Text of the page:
BTS’s leader RM looks up from under a black baseball cap, then stares back down at his hands. “Doing the promotional interviews, [I kept saying], ‘Music truly transcends every barrier.’ But even while I was saying it I questioned myself if I indeed believe it.”
It’s late September, and the rapper is confiding in over one million fans live from his Seoul studio. His “complex set of feelings” about the explosive, record-breaking success of Dynamite – the first fully English-language single from the South Korean megastars – is not the celebration you’d expect from a band that just topped the US Billboard Hot 100, the first K-pop act to do so. But this kind of frank, unfiltered conversation is exactly what their global “Army” fanbase love: BTS’s candid social media presence has included their fans in every step of their artistic journey, and, as they release new album Be this week, has made them the biggest pop group on the planet.
Since their debut in 2013, the seven-piece boy band – rappers RM (Kim Nam-joon), Suga (Min Yoon-gi) and j-hope (Jung Ho-seok), and vocalists Jin (Kim Seok-jin), Jimin (Park Ji-min), V (Kim Tae-hyung) and Jungkook (Jeon Jung-kook) – have prioritised self-reflection in their music. Inspired by US hip-hop, they drew on RM and Suga’s reputation as underground rappers and j-hope’s credentials as a street dancer to push an emotional, rebellious image: debut single No More Dream attacked societal expectations for their generation, quipping: “What’s your dream? / Number one future career as a government official?”
Although they’ve since ditched the sleeveless shirts, heavy chains and regrettable hairstyles of their earliest years, the group’s ability to ask weighty questions of themselves remains. Inspired by philosopher Carl Jung, BTS’s most recent album Map of the Soul: 7 used seven solo tracks to showcase each member’s personal self-enquiry, from RM’s anthemic rap-rock chorus “Persona / Who the hell am I?” on the album’s opener, to Jungkook’s My Time, a neo-R&B song about swapping his childhood for his career. Black Swan, the record’s dark, theatrical single, openly discusses the possibility of falling out of love with music: in its eerie video Suga confesses, crouched low on a shadowed stage: “That would be my first death / I’ve been always afraid of.”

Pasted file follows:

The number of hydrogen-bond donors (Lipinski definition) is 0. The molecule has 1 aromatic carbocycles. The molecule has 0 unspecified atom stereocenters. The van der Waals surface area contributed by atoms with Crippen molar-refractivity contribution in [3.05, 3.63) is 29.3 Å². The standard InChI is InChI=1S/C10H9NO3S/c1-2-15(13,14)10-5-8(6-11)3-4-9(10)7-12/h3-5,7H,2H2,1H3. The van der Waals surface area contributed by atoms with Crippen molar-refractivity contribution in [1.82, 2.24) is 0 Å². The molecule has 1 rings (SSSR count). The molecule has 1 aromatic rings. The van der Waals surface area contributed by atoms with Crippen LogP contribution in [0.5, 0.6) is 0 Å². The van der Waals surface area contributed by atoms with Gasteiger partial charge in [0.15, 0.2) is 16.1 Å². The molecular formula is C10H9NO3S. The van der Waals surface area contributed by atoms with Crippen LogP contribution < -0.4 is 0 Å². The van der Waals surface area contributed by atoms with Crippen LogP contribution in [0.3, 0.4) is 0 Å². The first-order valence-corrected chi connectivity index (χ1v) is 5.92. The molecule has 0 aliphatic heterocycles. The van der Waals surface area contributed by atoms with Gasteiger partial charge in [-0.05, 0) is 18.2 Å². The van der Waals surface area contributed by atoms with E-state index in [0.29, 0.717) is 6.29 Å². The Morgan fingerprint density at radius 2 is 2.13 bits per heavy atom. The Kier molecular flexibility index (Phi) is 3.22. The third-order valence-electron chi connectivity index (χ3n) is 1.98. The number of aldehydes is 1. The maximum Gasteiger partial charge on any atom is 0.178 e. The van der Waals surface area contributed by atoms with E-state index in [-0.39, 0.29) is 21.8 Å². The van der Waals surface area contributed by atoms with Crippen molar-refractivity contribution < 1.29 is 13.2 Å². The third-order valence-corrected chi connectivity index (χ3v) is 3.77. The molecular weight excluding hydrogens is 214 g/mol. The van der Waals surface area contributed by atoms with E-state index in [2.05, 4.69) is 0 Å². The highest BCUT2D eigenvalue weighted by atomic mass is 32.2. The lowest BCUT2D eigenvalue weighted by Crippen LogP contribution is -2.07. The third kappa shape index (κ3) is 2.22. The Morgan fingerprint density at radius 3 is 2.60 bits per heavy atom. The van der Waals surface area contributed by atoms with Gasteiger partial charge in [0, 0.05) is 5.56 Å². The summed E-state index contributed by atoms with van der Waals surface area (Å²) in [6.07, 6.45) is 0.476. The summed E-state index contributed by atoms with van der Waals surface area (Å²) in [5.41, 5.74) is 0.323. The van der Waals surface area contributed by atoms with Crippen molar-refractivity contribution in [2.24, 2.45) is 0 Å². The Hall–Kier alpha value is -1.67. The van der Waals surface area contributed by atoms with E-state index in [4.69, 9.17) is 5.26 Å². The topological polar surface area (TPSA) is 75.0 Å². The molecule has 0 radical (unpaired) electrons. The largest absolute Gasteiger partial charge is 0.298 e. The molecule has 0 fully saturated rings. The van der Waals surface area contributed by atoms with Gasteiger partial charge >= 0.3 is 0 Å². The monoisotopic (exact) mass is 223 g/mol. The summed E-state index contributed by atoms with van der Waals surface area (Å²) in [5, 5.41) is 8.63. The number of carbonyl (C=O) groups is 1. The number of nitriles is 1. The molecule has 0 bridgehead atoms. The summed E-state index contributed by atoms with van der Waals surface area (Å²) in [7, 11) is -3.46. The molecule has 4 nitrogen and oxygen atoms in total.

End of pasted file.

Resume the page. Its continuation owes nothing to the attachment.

So it’s no surprise that RM would muse openly about music lacking transcendent power – particularly as the group’s Korean-language singles have received markedly less support from western radio stations – and speaks to how BTS’s frank examination of their own artistry has challenged standards for authenticity in pop.
“I don’t know that any other K-pop idols play off authenticity as well as BTS,” says Professor Suk-young Kim, head of theatre and performance studies at UCLA, and author of K-pop Live, a 2018 book exploring K-pop’s unique relationship to digital media. “What fans prize most in BTS is their stories about their authentic feelings of knowing who they really are.” She says that “K-pop idols are well known for providing excessive emotional labour” to their fans, often conveyed through elaborate meet and greets or low-key, intimate-feeling livestream conversations, and points out that BTS’s debut coincided with the mainstream popularity of useful tools including Twitter and YouTube Live. Their label Big Hit even created bespoke social media platform Weverse to facilitate closer dialogue with fans.
Moreover, the seven members have undeniable charisma. Early in their career they stopped appearing on South Korea’s popular Idol variety shows, where pop stars are sometimes put in awkward positions, to create their own version of the format: Run BTS! now has more than 100 episodes, all involving the group competing in daft, meme-generating challenges. This summer Big Hit produced a miniseries featuring the band cooking, eating, hiking and napping in a beatific lakeside cabin – and little else. No drama, no conflict, the show was designed to give fans an even greater insight into the group’s friendship. The most extreme moment? Probably when Jimin got tipsy and accidentally body-slammed a mosquito net.
Reality TV is a major part of the western pop playbook, too: Cardi B span her unfiltered appearances on Love & Hip-hop: New York into major label gold and uses Instagram to speak frankly with her fans. Ariana Grande and Taylor Swift have similarly mastered the appearance of down-to-earth realness on social media, reaping great success from it. But BTS put their own twist on these often gendered, tried-and-tested storytelling devices, emphasising them as storytelling devices, and directly involving their fans in shaping these narratives.